Andrea Mantegna was born in 1431 at Isola di Cartura, near Piazzola, the son of a carpenter named Blaise, who died in 1450. Andrea's name occurs in the Guild registers for 1441 as an apprentice and fiuilo (adopted son) of Francesco Squarcione, in whose house he lived for six years.
Squarcione is a controversial figure, whose importance as a painter and as a teacher was disparaged even by Vasari in his second edition, where the description of Mantegna's artistic development, as elsewhere in Vasari's Lives, lays the strongest stress on all the possible Florentine influences. For this reason, among all the material available in Squarcione's shop, he makes special mention of copies on canvas after paintings in Tuscany and Rome. Vasari's views were taken up by Kristeller and still more emphatically by Fiocco, who, in his first book on Mantegna, declared that the influence of the ceiling of San Zaccaria in Venice, which Fiocco had himself identified as the work of Castagno, had been decisive in Mantegna's early development. Paduan scholars, however, headed by Andrea Moschetti, opposed this disparagement of Squarcione, whom they considered a representative of that local tradition which was the foundation of Mantegna's art.
There are thus two conflicting theories, the one stressing the Florentine, and the other the Paduan, element in Mantegna's style. After the publication of Fiocco 'L' Arte di Andrea Mantegna', Roberto Longhi took an important part in this discussion by writing an open letter to Fiocco. Contradicting Fiocco, Longhi declared Antonio da Murano to have had a decisive influence on the formation of Squarcione's style, and therefore on that of Squarcione's pupil Mantegna. Antonio da Murano had, in his turn, enriched his local Veneto-Muranese style with elements drawn from the Florentine art of Masolino, so that in Longhi's opinion North Italian and Florentine influences had already been combined in the stage preceding Mantegna. For Mantegna himself, already attuned to Florentine art by his training under Squarcione, the paramount authority was not that of itinerant painters, but that of Donatello, who spent ten years in Padua.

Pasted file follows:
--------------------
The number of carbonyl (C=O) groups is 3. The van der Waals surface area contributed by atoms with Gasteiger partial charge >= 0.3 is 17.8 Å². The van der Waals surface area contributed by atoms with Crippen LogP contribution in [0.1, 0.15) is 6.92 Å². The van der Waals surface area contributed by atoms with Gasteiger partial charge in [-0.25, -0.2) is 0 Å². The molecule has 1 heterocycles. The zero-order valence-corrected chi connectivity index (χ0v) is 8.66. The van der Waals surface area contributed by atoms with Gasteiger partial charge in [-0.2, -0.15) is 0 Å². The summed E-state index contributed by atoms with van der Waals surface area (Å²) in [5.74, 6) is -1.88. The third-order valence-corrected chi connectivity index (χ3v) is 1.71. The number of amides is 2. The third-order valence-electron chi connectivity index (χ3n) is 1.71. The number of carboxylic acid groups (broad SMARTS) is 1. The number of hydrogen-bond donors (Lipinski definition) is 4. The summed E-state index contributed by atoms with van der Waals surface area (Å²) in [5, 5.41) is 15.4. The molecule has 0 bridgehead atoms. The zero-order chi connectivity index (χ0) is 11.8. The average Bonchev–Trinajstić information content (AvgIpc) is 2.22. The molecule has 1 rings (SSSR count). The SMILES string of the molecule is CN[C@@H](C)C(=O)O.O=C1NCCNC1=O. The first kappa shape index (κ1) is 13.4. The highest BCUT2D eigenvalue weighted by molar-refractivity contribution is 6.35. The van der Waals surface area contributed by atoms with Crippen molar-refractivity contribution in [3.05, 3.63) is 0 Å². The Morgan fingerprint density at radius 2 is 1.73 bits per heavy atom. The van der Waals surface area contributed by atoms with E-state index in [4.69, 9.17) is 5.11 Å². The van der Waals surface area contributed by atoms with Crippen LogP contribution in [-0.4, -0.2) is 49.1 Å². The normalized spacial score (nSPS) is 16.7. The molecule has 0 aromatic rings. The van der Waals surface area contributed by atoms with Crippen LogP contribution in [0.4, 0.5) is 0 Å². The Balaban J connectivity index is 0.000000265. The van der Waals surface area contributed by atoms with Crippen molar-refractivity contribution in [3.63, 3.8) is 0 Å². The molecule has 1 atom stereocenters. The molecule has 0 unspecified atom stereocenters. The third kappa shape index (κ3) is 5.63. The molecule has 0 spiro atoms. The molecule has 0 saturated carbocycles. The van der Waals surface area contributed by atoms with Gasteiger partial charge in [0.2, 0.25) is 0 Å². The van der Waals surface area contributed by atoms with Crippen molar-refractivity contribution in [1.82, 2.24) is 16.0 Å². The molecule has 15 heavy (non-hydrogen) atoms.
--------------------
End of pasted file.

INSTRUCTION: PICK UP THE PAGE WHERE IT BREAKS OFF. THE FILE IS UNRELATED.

If we regard Mantegna as an exponent of a Paduan style which antedates his own activity, we run into difficulties in defining this style. As I understand it, a work of art produced in Padua is Paduan in style. This may sound paradoxical when we consider that, of the painters who executed important works in Padua, Giotto came from Florence, Altichiero and Avanzo from . . .